"The job description read 'wanted, go-getter with leadership skills and 3-5 years experience for job with a corporate future.' Six months later my boss tells me I am 'trying too hard' and am 'abrasive.' I'm totally discouraged. What do I do now?"
Well, it's not necessarily your fault. The company put out a generic ad knowing they were going to assign you to an office where the boss can't stand a challenge. This boss, we'll use X, had an opening for somebody who needed help and support and not somebody who might actually be able to do X's job.
X might be giving you blowback from a mistaken idea of what mentoring is. Mentoring isn't changing somebody to conform to your idea of what an employee should be. It's fostering somebody's capabilities. Sometimes that person has strengths you don't have. You don't squash them, not if you're a real mentor. You learn from them as you expect the person you're mentoring to learn from you.
There are companies where X's get into supervisory positions because of longevity, and because more talented people leave holes by going elsewhere. X's are not mentors. They sometimes get strokes from above by being told that they will mentor the new hire, but sometimes those above ignore or are totally unaware that X is not capable of real mentoring. Or else they themselves are happy with the idea of square pegs having their corners shaved off to fit into round holes when it's the holes that should be enlarged and squared off.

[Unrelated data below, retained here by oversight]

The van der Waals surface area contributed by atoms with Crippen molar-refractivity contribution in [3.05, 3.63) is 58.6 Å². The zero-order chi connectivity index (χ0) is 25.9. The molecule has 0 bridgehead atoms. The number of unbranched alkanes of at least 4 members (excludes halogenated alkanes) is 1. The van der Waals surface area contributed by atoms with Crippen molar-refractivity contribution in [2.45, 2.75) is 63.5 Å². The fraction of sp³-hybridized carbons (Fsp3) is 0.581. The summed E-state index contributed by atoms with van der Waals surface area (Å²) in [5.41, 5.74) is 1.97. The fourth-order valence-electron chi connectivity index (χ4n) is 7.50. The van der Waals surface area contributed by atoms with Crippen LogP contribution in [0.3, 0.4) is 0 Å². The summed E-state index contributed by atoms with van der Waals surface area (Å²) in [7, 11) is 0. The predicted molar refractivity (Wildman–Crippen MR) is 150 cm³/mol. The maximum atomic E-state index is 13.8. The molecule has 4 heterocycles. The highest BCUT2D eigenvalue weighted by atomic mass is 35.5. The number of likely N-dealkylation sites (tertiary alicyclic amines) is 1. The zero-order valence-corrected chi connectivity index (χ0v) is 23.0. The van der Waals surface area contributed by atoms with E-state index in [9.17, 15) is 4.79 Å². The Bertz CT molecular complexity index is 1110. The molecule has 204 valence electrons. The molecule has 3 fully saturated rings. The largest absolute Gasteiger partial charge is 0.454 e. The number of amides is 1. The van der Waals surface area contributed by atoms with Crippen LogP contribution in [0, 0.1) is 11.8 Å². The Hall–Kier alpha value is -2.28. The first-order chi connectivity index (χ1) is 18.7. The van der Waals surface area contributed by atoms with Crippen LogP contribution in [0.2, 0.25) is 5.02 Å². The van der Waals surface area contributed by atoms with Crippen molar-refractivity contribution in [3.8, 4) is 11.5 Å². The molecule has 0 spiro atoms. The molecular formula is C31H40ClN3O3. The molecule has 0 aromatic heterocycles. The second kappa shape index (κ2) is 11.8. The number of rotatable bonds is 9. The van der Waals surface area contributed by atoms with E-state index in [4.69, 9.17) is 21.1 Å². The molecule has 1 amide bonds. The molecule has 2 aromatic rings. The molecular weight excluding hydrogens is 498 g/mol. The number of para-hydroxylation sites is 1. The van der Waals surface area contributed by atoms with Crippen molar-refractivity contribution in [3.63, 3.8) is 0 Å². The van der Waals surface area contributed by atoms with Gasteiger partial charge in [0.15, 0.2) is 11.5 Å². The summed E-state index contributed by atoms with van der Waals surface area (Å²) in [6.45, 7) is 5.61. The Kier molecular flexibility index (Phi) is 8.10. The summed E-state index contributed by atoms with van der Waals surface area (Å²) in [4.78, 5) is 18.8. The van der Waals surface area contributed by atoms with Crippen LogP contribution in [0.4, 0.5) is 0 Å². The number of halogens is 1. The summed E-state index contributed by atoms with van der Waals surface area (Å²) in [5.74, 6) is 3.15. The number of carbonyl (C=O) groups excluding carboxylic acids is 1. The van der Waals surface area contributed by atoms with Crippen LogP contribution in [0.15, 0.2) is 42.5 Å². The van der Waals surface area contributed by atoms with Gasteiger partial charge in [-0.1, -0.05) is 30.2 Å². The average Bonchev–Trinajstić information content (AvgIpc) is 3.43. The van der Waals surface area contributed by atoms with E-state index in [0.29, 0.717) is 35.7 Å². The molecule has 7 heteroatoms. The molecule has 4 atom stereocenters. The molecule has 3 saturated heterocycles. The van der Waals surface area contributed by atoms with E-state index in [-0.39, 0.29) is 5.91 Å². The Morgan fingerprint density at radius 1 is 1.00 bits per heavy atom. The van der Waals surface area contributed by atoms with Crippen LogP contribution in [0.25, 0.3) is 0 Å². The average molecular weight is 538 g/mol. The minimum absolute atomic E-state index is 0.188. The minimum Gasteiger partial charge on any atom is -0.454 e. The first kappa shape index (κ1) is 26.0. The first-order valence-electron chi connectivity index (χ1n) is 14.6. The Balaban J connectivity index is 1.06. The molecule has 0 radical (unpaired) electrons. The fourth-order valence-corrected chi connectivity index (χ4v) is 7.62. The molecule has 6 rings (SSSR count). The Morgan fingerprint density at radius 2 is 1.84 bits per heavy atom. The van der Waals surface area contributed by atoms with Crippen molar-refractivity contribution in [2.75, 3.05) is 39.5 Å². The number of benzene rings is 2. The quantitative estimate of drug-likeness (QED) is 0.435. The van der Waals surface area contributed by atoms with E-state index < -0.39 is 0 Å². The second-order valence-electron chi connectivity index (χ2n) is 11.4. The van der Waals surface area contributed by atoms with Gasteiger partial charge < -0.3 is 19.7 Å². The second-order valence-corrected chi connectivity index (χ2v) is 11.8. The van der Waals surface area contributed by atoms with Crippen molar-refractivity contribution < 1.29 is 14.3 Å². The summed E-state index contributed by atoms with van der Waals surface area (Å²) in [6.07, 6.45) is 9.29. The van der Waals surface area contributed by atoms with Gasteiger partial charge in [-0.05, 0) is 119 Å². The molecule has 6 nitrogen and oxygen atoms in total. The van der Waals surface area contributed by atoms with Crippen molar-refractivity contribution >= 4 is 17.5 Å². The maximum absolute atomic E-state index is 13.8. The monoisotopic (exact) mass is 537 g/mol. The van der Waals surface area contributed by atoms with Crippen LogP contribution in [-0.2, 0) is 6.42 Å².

So all in all, don't believe the advertising. Use your networking. See what people in your field say about the company running the ad. If you find that people you respect decided not to work there, find out why. People you respect may have realized that this is a company that doesn't "walk the talk" as we used to say. Keep your resume up to date, learn what you can from this job, and save money so you can leave if you find that your worst fears are true.
I'm just saying...
© Patricia Jo Heil, 2013-2018 All Rights Reserved